NEW YORK — The same morning Los Angeles received a threat against its schools and canceled classes for more than half a million students, New York City also was alerted to a threat against its schools but has deemed it not credible, authorities said Tuesday.
Commissioner William Bratton said a "specific but non-credible" threat was made against city schools and came in the form of an email. He said the email was "generic" and similar to messages received at school districts across the country, including in Los Angeles where the public schools were closed Tuesday.
"We have an investigation underway but it is an investigation into a hoax," he told reporters.
Bratton speculated the person who sent the email -- which came from overseas -- may be a fan of the show "Homeland," adding that the threat mirrored recent episodes of the series.
Mayor Bill de Blasio called the threat "so generic, so outlandish" and said it was "posed to numerous school districts simultaneously."
Rep. Brad Sherman (D-California) said he read the email received by LA officials and told CNN the sender mentioned having 32 accomplices and a nerve agent, and included a "pornographic reference to a body part." Sherman said the email specifically mentioned LAUSD.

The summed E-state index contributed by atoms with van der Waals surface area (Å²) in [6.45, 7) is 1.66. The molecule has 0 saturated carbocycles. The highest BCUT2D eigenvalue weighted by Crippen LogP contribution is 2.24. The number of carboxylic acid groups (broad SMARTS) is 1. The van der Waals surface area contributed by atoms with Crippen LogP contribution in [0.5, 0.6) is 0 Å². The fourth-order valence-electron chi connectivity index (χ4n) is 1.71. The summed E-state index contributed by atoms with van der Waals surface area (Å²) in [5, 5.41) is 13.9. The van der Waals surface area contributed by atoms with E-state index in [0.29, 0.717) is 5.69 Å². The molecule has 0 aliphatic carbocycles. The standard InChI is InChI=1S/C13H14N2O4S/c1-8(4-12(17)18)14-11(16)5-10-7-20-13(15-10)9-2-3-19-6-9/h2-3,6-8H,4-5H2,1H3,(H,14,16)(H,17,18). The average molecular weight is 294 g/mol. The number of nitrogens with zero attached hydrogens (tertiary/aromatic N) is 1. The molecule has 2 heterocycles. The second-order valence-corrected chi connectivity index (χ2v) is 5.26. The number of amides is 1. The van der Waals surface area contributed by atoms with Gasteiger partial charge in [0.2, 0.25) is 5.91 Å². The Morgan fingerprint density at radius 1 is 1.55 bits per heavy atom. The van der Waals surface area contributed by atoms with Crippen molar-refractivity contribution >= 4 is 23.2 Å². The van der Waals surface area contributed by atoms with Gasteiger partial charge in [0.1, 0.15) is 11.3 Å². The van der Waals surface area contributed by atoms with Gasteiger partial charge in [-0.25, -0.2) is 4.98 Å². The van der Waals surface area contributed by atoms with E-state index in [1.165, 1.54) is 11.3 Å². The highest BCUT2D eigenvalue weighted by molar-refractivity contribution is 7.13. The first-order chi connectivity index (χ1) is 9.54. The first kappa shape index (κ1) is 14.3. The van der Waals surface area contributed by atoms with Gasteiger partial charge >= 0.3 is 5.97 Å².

Authorities in New York were concerned with people overreacting to the threat, which they've deemed unfounded.
"These threats are made to promote fear," he said. "We cannot allow up to raise the levels of fear."
NYPD is working with FBI's Joint Terrorism Task Force and LAPD, Bratton said.
New York City's public school district is the largest in the country with 1.1 million students in more than 1,800 schools, according the city Department of Education's website. The second-largest school district in the nation is Los Angeles Unified, where some 640,00 students attend more than 1,000 public and public charter schools.